The ‘Circular Economy’ to boost national productivity

When talking about productivity, most focus on labour productivity and seemingly ignore how well other costly input resources are used – hence the following article by Rémy Le Moigne, MD of Gate C, and published by Greenbiz, is most welcome

As businesses reopen, they face potential shortages of their own as well as an unprecedented economic meltdown. The European Union is expecting the deepest recession in its history while, in the United States, roughly one in four people who had jobs in February are now unemployed.

To rebuild the global economy, businesses need to rethink models and operational processes.

By keeping materials and products in use, and by designing out waste and pollution, a circular economy could help address both the short-term economic crisis and a persisting climate and ecological crisis. Using circular economy principles, businesses will be able to build more resilient supply chains, to reduce materials costs and create new customer value propositions while reducing their environmental impacts.

Build resilient supply chains

Over the years, to avoid environmental standards or save labor costs, global companies have moved their manufacturing facilities to emerging economies, creating extended and dispersed supply chains. Materials, components and products travel all over the world, sometimes senselessly – for example, codfish caught off Norway and traveling to China, from France, solely to be turned into fillets before returning to France to be sold.

Leveraging a sustained trade liberalization, a continued technological progress in transport and communication, and a massive vertical industrial specialisation, these global supply chains are very efficient – or were, until now – the COVID-19 pandemic has disrupted manufacturing in China, increased trade restrictions and grounded commercial flights, creating major shortages in the face of soaring demand.

To face this crisis and those to come, businesses will need to build more resilient supply chains – they will have to design supply chains that are probably shorter and more distributed, that reuse materials and components – they will need to move away from an intensive consumption of virgin materials and remotely manufactured components – they probably will have to establish, in the long run, new partnerships and non-traditional collaborations.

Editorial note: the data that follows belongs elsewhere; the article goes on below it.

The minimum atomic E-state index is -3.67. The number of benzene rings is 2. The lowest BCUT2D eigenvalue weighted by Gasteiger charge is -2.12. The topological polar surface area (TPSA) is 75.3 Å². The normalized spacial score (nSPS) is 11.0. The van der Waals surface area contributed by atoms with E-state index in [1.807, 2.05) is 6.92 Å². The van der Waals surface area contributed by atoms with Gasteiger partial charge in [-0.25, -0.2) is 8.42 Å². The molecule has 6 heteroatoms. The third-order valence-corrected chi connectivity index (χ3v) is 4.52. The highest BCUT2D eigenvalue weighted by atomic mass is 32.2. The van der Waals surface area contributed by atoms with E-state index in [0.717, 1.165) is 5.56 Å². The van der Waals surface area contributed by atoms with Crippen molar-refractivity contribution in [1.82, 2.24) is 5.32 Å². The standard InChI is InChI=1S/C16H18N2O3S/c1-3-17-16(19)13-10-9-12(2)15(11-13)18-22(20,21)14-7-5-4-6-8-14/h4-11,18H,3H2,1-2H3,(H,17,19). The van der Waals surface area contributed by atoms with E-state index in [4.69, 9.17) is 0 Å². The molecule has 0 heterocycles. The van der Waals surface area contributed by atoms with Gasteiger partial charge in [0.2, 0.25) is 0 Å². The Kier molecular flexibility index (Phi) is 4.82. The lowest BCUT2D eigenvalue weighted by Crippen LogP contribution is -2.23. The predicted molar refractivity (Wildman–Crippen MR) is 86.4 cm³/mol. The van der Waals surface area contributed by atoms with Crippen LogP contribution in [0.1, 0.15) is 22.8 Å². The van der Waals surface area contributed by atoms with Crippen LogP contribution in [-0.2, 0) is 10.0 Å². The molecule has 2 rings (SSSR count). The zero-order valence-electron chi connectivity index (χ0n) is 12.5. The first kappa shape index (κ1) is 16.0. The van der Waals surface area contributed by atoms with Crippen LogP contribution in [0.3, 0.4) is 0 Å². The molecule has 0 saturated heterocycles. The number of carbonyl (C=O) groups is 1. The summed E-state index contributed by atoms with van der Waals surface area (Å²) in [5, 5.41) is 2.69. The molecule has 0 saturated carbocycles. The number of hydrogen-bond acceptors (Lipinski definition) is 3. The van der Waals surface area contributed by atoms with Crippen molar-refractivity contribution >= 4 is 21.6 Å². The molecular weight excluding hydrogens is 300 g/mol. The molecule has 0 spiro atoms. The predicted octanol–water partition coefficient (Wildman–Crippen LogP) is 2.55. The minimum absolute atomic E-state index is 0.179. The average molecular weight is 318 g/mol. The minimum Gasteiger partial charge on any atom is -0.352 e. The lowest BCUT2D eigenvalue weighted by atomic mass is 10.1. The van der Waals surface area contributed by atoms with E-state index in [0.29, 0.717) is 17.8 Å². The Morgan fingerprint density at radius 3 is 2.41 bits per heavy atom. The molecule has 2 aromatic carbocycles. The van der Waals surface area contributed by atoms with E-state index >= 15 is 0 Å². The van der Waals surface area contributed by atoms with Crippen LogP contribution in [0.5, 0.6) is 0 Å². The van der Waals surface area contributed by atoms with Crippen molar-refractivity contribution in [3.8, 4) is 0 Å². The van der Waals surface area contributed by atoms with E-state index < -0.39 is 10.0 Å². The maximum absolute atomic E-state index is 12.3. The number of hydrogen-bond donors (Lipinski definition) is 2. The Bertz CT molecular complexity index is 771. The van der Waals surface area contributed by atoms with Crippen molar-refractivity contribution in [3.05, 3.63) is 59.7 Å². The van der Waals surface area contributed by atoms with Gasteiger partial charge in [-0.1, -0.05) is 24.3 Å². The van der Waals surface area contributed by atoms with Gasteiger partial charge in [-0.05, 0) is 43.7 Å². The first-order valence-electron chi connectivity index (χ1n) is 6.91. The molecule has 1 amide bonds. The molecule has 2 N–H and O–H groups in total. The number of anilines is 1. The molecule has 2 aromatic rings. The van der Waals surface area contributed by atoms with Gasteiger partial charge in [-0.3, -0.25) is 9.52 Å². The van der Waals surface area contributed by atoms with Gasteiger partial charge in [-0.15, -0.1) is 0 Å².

Reduce materials costs

Businesses have long focused on improving labour rather than material productivity.

In Germany, for instance, labour productivity increased 3.5 times between 1960 and 2000, while material productivity only doubled. Yet, material resources are finite and sometimes scarce.

Businesses have many opportunities to improve resource productivity and reduce their costs:

  • In Europe, for instance, the average office was at least 40% unoccupied during office hours and this percentage is likely to increase with the fast growth of teleworking/ WFH.
  • Chemicals used in industrial processes, such as solvents, often have a chemical yield of less than 50% – that is, half of the chemical becomes waste without being used once.


To develop resource-productive operations, many manufacturers have long used lean manufacturing methodology, mostly to minimise waste, but few have leveraged circular economy strategies such as managing industrial waste as a resource, using recycled materials or refurbishing industrial equipment.

That’s changing.
By using refurbished and upgraded medical equipment rather than new ones, hospitals are reducing costs and improving services – for example:
  • Philips has established a healthcare imaging systems refurbishment facility in the Netherlands. The facility takes back old CT scanners that hospitals have been using for nine to 10 years, gives the system a hardware and software update so the scanners work like new, and then sends them back to the hospital.
  • During the pandemic, hospitals used CT scanners that allow doctors to quickly take pictures of people’s lungs to help determine whether they have coronavirus. Leveraging a short supply chain, Philips has been able to refurbish customer scanners in only two weeks.


Improving material productivity will be especially critical for manufacturing firms that spend on average about 40 percent on materials. For them, closed-loop models could increase their profitability, while sheltering them from resource price fluctuations.

Design for durability to create new customer value propositions

Today, most producers make products that break down too quickly, cannot be easily reused, repaired or recycled, and many are made for single use only. They often have little incentive not to do so. But dramatic shifts in industry structure, customer expectations and demand patterns will change these incentives.

For customers, durable goods often offer a lower total cost of ownership as well as a lower environmental impact. For businesses, durable goods can help increase revenue from rental, repair and refurbishment as well as reduce costs of raw materials and energy.

Global supply chains are a major source of pollution, including air pollution, which accounts for 7 million deaths around the world every year. Air pollution can be caused by resource extraction (20 percent of health impacts from air pollution), shipping (400,000 deaths a year) or production of goods in China for Western countries (100,000 premature deaths). Therefore, after having shut down economies to save lives, returning to business-as-usual cannot be an option anymore.


Businesses should leverage a circular economy to not only create economic value, but also preserve resources, reduce carbon emissions and cut pollution.

Because today, resilience, sustainability and health matter.

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